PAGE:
Rumor has it that SB 280 introduced by Sen. Delph will get a committee hearing tomorrow.
It begins by specifying that the legislation does not apply to litigation covered under IC 2-3-8 or 9. Those chapters give the General Assembly authority to employ private attorneys (rather than the Attorney General) to defend challenges to legislative or Congressional districts; and to employ private attorneys (rather than the Attorney General) to defend lawsuits against individual legislators, agents of the General Assembly, or the General Assembly as a body.
Sen. Delph’s bill would give an individual legislator standing to intervene in an action challenging legislation if in the opinion of the legislator the legislation is not being “adequately” defended. This right is given to the legislator designated as the first author of the legislation.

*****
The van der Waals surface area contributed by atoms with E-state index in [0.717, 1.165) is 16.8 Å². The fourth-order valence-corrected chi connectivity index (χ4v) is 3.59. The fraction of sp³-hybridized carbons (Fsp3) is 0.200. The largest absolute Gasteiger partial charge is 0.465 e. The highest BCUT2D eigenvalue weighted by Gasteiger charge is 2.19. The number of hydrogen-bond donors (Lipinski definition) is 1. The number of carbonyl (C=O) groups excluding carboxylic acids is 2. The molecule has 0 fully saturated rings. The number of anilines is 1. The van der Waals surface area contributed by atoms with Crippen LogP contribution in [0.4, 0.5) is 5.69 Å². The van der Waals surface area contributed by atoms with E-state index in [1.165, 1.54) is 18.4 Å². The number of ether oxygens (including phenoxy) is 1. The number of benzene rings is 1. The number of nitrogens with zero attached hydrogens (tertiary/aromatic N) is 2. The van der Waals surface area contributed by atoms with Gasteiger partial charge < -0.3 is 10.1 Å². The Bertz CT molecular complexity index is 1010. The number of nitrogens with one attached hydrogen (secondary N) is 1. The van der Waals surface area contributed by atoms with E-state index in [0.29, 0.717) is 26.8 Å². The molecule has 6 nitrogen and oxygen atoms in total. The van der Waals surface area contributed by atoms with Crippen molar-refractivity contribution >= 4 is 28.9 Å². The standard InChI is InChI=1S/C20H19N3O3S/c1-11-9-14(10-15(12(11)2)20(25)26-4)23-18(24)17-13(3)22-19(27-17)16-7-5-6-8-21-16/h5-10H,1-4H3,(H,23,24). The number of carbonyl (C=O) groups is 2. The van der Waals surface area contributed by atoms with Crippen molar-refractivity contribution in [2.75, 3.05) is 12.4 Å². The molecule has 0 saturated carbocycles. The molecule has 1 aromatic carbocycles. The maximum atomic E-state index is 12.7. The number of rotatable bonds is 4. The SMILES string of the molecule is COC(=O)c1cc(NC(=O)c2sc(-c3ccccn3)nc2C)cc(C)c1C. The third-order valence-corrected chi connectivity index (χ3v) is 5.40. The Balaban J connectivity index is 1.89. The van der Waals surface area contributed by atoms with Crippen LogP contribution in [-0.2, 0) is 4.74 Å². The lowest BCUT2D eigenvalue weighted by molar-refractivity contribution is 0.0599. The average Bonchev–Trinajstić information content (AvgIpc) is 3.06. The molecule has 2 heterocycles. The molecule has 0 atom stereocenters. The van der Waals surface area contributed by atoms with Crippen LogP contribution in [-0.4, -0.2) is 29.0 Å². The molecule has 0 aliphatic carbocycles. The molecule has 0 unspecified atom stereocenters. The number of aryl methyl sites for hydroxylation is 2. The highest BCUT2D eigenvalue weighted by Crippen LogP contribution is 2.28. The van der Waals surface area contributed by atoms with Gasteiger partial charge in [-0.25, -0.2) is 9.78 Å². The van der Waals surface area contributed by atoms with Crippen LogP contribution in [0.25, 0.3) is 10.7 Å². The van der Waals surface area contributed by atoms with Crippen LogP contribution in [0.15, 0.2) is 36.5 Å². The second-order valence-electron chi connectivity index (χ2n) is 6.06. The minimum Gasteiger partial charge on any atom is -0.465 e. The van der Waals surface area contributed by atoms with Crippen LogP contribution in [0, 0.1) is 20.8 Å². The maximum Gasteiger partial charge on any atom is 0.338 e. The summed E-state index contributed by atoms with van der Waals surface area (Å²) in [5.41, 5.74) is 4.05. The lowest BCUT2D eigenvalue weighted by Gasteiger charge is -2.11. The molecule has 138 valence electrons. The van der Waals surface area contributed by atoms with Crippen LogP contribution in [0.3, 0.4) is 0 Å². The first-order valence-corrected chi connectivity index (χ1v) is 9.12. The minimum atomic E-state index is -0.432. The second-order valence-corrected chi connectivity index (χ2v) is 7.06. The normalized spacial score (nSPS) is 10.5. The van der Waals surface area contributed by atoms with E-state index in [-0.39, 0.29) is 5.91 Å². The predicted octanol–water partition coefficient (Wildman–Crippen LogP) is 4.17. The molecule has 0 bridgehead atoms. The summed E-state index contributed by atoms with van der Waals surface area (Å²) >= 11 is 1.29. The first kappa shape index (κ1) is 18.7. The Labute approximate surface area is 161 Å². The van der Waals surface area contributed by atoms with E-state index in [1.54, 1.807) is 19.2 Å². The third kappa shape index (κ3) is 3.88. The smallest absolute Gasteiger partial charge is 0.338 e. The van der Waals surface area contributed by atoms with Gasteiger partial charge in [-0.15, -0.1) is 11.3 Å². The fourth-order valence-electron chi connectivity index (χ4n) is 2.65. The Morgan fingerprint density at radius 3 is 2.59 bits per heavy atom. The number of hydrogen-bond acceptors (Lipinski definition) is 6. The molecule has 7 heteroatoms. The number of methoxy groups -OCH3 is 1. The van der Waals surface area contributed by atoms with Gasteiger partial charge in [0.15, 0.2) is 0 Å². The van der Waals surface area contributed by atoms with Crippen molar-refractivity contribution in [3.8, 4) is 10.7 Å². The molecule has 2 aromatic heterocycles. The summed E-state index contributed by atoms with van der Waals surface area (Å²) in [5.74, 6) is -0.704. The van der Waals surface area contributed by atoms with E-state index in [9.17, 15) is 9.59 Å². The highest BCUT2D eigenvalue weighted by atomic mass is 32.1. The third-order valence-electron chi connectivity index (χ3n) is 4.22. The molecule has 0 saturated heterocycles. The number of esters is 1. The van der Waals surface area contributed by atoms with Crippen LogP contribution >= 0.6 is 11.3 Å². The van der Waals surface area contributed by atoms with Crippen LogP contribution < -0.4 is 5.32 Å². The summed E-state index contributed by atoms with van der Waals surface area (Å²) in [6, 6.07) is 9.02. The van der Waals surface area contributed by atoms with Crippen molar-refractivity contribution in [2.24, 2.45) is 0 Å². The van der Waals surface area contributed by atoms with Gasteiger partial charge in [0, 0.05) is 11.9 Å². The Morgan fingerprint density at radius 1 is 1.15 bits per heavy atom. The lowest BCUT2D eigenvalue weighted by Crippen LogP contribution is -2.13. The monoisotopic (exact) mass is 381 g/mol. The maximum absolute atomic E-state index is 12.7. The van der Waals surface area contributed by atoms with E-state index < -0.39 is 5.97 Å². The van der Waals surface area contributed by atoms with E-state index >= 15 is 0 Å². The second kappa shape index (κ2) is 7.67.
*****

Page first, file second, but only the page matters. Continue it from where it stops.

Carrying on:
If the legislator can’t get a private attorney to work on the case for free, the Attorney General has to foot the bill for the litigation.
In my mind, this is a departure from proper separation of powers and a misunderstanding of the fundamental nature of what a law is. A member of the General Assembly, acting alone, is just an ordinary citizen. Absent the legislative process and requisite votes, the laws he writes are just words on a page. There is nothing magic about them absent the consent of the body. And, furthermore, there is nothing magic about the fact that an individual legislator came up with the idea and wrote those words on the page. He or she has no individual ownership in the legislation such that he or she should have standing to take control of the litigation beyond the right given to the rest of us citizens.
Acting in concert with the rest of the body, the legislator is entitled to exercise power. Outside of that body, he or she is just another person. This bill would undermine that notion.